Hackers broke into the computer networks of US broadcaster PBS over the weekend and defaced its Newshour web site.
The hackers posted a fake story on the site claiming that rapper Tupac Shakur is still alive in New Zealand, when he was actually murdered 15 years ago.
The hackers also posted log-in information that stations use to access PBS sites, as well as the email addresses and passwords of people from a number of different news organisations.
A Twitter account called LulzSec has claimed responsibility for the hack, and has indicated that it is somehow aligned with WikiLeaks.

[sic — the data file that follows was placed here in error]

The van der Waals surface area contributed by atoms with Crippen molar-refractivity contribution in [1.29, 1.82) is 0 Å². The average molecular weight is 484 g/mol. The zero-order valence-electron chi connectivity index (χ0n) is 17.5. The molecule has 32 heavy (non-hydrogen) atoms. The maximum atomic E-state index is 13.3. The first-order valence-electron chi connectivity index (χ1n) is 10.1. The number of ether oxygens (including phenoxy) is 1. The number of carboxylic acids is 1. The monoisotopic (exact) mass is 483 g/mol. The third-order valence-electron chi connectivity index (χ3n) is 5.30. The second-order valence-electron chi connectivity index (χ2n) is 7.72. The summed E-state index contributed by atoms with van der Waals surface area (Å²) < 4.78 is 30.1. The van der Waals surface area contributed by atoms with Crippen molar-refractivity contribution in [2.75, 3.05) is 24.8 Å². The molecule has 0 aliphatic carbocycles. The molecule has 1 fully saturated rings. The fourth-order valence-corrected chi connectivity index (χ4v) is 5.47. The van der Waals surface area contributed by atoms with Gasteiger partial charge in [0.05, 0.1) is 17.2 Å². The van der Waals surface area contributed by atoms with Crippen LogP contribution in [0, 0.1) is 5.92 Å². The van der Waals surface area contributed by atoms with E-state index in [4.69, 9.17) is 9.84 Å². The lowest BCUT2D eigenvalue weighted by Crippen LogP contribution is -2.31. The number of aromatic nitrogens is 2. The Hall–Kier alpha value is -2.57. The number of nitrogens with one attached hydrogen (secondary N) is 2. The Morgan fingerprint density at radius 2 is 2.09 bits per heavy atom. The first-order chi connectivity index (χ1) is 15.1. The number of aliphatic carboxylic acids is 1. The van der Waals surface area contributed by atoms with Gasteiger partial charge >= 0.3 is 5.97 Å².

“Glad you liked our Tupac story,” LulzSec said to WikiLeaks on Twitter. “You keep f***ing s**t up and so will we. We hope our hacking gave Bradley Manning a smile. That man deserves something nice.”
Manning stands accused of leaking the 'Collateral Murder' video to WikiLeaks.
The group hacked into the PBS web site after Newshour aired a documentary about WikiLeaks. The web site now appears to be running normally.
The attack on PBS closely follows the hacking of Lockheed Martin’s servers at the end of last week.
Engineer calculates that Chengdu's plan to replace streetlights with artificial moonlight would cost $100bn
Research could also apply to other 'space weather' events involving hot, fast-moving plasma
Dark matter holds the Universe together - and gravitational waves could help identify it
Addison Lee is working on autonomous taxis for commuting and pleasure